Twist Up Beforehand

Another concern about swimming in chlorine or saltwater is that if you don't get it all out of your hair, it could damage your hair follicles.

Also, waterlogging your dreadlocks for an extended time may cause some unraveling of your locked hair follicles.

Take some time the night or day beforehand to twist your dreadlocks.

Use Essential Oils

Essential Oils are just the ultra-concentrated extracts of a plant. Because essential oils are so concentrated, adding a little of the essential oil to a neutral carrier oil before an application is necessary.

Some of the best essential oils for dreadlocks include, but are not limited to:

  • Cedarwood
  • Chamomile
  • Clary Sage
  • Eucalyptus
  • Jojoba
  • Juniper Berry
  • Lavender
  • Lemongrass
  • Peppermint
  • Rosemary

Generously apply essential oil to your dreadlocks a few hours before swimming. The essential oil will act like a sheen buffer to chlorine or saltwater for a little while.

Wear a Swimming Cap

Get a swimming cap that covers the entirety of your dreadlocks.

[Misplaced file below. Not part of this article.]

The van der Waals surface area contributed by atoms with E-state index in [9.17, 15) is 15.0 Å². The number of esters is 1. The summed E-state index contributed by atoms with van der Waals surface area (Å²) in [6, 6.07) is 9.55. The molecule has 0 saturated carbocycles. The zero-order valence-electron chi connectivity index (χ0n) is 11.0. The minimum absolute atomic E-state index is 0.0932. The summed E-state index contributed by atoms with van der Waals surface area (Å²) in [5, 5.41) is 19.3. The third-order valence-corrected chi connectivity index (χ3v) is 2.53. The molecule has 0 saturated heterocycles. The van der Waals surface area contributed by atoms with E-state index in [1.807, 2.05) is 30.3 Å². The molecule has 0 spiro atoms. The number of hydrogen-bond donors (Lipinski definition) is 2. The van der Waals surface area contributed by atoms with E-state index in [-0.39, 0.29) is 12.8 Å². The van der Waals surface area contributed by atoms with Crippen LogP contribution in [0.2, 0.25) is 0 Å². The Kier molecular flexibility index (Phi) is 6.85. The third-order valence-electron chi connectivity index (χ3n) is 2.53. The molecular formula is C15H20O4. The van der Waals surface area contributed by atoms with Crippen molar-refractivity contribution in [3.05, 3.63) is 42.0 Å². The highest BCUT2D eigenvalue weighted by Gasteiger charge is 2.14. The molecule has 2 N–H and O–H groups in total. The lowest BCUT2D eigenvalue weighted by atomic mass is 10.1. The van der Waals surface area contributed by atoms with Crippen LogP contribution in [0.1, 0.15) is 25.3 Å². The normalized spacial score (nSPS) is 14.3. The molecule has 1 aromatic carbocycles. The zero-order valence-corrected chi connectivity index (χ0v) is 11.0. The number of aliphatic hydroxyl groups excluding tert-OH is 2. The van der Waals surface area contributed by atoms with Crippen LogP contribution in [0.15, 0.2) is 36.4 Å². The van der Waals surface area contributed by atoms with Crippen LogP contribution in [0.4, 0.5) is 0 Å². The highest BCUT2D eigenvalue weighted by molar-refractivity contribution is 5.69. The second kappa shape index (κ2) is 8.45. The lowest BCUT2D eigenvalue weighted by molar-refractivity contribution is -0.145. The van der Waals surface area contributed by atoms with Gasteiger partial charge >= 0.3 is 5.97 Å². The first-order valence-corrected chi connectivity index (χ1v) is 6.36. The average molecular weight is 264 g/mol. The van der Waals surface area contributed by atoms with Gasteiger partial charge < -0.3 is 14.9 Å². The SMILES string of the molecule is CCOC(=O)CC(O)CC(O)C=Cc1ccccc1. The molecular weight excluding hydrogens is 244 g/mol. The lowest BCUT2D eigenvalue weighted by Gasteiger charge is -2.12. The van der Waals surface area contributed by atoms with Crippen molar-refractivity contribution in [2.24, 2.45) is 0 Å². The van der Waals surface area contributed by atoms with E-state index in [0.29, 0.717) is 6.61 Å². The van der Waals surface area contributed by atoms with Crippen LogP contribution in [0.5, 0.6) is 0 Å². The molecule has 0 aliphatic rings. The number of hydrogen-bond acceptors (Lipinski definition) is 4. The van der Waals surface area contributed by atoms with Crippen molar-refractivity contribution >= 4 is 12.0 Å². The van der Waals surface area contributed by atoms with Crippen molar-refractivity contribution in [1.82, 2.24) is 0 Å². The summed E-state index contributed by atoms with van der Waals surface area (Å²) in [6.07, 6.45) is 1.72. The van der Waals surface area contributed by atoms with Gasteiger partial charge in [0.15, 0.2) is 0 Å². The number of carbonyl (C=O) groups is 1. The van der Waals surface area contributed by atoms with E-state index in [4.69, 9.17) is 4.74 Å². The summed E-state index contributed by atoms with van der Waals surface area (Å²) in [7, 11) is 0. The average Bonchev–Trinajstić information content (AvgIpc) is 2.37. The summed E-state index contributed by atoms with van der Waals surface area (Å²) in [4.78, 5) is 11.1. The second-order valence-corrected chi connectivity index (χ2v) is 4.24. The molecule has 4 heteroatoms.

It won't keep out all of the water. But if you aren't swimming for an extended period, it should keep your dreadlocks from being soaked to their internal follicles.

Wash Your Dreadlocks Immediately Afterwards

 Back view of a man with long dreadlocks looking out at a beach.

Some people with dreadlocks have a day or two in the week dedicated to washing their dreadlocks. You may want to swim on your dreadlock wash day.

Otherwise, make sure to dry out your dreadlocks after you leave the pool. Take the time to towel and squeeze each lock if necessary. Do not wrap up or tie up wet dreadlocks.

Wash your hair if there are nearby facilities that allow you to. 

Otherwise, let it air dry until you get home.

When you get home, wash your dreadlocks thoroughly. Please don't be shy about it. You may have to rinse and repeat a few times to get every chlorine or saltwater residue out of your hair.

Then dry your hair. Use a hairdryer or head-covering hairdryer to dry out your dreadlocks completely.

Wet and even mildly damp dreadlocks can cause dread rot or hair fungus growth and proliferation. And once you have dread rot, it takes a lot of effort to get rid of it.

Take care of your dreadlocks only with the best organic and all-natural products sold by Lion Locs.

Related:  5 Top Tips on Taking Care of Your Locs